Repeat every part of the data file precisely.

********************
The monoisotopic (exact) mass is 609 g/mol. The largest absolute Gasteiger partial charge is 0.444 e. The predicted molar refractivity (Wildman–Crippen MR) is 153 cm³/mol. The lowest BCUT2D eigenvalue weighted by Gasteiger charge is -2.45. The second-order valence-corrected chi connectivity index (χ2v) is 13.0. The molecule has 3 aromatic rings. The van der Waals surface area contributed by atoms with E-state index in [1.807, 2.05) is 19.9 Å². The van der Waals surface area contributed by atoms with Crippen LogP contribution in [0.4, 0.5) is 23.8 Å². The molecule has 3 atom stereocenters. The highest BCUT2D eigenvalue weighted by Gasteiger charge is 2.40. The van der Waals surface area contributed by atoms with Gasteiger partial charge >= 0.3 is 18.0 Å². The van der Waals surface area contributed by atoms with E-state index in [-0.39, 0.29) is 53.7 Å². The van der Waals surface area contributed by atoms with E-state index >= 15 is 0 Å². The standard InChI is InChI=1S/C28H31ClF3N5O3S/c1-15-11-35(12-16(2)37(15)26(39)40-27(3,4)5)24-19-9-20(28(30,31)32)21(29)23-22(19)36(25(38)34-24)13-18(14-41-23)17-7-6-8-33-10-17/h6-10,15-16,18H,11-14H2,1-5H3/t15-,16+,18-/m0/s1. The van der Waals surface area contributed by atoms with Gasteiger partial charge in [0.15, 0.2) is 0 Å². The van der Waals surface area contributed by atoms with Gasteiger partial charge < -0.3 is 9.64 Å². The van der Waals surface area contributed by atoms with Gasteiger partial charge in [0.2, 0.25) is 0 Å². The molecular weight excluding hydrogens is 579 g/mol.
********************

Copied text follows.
The monoisotopic (exact) mass is 609 g/mol. The largest absolute Gasteiger partial charge is 0.444 e. The predicted molar refractivity (Wildman–Crippen MR) is 153 cm³/mol. The lowest BCUT2D eigenvalue weighted by Gasteiger charge is -2.45. The second-order valence-corrected chi connectivity index (χ2v) is 13.0. The molecule has 3 aromatic rings. The van der Waals surface area contributed by atoms with E-state index in [1.807, 2.05) is 19.9 Å². The van der Waals surface area contributed by atoms with Crippen LogP contribution in [0.4, 0.5) is 23.8 Å². The molecule has 3 atom stereocenters. The highest BCUT2D eigenvalue weighted by Gasteiger charge is 2.40. The van der Waals surface area contributed by atoms with Gasteiger partial charge >= 0.3 is 18.0 Å². The van der Waals surface area contributed by atoms with E-state index in [-0.39, 0.29) is 53.7 Å². The van der Waals surface area contributed by atoms with E-state index >= 15 is 0 Å². The standard InChI is InChI=1S/C28H31ClF3N5O3S/c1-15-11-35(12-16(2)37(15)26(39)40-27(3,4)5)24-19-9-20(28(30,31)32)21(29)23-22(19)36(25(38)34-24)13-18(14-41-23)17-7-6-8-33-10-17/h6-10,15-16,18H,11-14H2,1-5H3/t15-,16+,18-/m0/s1. The van der Waals surface area contributed by atoms with Gasteiger partial charge in [0.15, 0.2) is 0 Å². The van der Waals surface area contributed by atoms with Gasteiger partial charge < -0.3 is 9.64 Å². The van der Waals surface area contributed by atoms with Gasteiger partial charge in [0.2, 0.25) is 0 Å². The molecular weight excluding hydrogens is 579 g/mol.